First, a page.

Coat it with three layers of an acrylic hard ground, consisting of 90% GAC 200 acrylic varnish and 10% black airbrush pigment. Wait for one layer to dry completely between coatings.
Scratch lines into the dried varnish using a drypoint needle and an etching needle. Some of the lines are very shallow, some of them are very deep.
Ink and wipe as for an intaglio plate. I used a red-black mixture of Akua inks.

The first proof looks like a hard-ground etching. Even the lightest lines held ink and printed well. For the second proof, I added a lot more deep lines, wiped it less, and it came out more like a drypoint. All in all, the experiment was a success.
There are a couple of things that I haven…

Revivals

A few posts ago, I mentioned that I had started going through dozens of copper and steel plates that I've taken out of storage. Some of them go back to when I first learned printmaking, in the late 1990s. I mistakenly stored some of them in bubble wrap, without ensuring there was a barrier between the bubbles and the plates. When I cleaned off the protective layers of vaseline from these copper plates, I discovered dark, round shapes all over the surface, seemingly from the bubbles in the bubble wrap. I took a fresh proof print from a plate, fearing that the pattern would show up, and thus probably imply that the plate was now unusable. But thankfully, it didn't: the bubbles are purely at the level of plate tone, so it printed like this:

The plate is from 1997, in a series of etchings and aquatints inspired by the Nighttown/Circe chapter of Joyce's Ulysses. I haven't taken a print from the plate in over ten years, so it was particularly pleasing to see how well it pri…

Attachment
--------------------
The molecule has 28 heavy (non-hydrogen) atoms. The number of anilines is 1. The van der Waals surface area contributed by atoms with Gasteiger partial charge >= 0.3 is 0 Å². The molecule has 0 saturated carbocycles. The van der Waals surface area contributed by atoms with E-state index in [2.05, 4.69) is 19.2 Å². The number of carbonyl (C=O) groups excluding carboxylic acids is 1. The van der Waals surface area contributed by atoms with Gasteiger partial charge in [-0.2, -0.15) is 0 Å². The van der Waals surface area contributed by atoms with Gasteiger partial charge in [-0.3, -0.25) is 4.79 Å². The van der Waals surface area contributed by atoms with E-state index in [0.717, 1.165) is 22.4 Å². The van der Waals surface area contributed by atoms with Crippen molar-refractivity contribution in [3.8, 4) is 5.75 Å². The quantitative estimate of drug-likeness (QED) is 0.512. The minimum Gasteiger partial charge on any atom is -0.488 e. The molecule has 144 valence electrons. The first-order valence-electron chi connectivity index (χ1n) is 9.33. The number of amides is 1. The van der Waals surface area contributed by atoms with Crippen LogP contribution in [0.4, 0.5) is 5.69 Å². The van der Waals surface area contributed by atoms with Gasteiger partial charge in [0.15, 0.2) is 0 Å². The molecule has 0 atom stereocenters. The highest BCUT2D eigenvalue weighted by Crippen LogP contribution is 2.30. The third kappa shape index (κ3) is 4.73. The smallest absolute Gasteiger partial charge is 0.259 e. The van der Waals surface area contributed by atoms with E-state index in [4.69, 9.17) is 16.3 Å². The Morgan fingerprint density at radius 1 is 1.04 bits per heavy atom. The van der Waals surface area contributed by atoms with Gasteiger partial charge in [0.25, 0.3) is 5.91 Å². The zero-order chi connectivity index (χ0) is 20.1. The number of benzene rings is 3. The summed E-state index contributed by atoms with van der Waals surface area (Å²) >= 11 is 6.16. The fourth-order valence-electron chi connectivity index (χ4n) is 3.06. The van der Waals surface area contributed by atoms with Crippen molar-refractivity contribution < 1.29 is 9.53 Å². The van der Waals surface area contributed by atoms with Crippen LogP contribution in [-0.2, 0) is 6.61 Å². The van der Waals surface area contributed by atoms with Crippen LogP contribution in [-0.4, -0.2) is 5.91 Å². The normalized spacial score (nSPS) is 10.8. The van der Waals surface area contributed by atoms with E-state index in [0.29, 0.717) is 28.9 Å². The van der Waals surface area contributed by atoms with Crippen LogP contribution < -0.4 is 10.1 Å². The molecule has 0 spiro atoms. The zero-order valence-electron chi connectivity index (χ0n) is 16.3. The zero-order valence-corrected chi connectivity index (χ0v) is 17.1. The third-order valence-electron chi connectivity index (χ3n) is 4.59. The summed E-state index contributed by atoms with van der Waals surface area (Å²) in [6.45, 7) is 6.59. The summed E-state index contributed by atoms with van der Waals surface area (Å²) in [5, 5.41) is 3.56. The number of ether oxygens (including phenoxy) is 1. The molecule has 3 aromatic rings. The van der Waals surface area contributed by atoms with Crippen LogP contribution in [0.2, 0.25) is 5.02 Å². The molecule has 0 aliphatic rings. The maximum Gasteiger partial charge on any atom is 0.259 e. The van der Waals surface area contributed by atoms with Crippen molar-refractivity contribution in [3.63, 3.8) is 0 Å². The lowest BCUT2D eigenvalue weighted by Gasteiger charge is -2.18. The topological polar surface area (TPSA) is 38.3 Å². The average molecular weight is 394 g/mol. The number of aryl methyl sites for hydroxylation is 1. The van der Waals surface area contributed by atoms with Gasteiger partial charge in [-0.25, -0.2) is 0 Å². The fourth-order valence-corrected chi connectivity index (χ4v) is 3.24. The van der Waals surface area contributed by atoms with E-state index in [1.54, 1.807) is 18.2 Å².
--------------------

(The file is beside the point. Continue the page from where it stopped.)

I Shipped my Ship

I am in a group show at the Hyde Park Art Center starting next week. It's part of a new program of experimental, month-long exhibitions at this venerable Chicago art institution, on the south side quite close to the University of Chicago. Artist and curator Kathryn Fimreite has put together a show called The Pram Endeavor, for which she invited artists to make a small boat that will act as a metaphor for carrying an experience or a memory.Until now I had never heard the word 'pram' to mean 'boat', but a quick trip to the dictionary shows that it's a medieval English word meaning a flat bottomed boat with a squared-off bow. You learn something new all the time.
I finished my piece today and delivered it to Kathryn's studio. My contribution is called "Funeral Barque for My Grandfather.":

The boat/pram is a piece of heavyweight printmaking paper on which I printed a selection of the images I have been using for my film and works on panel during the …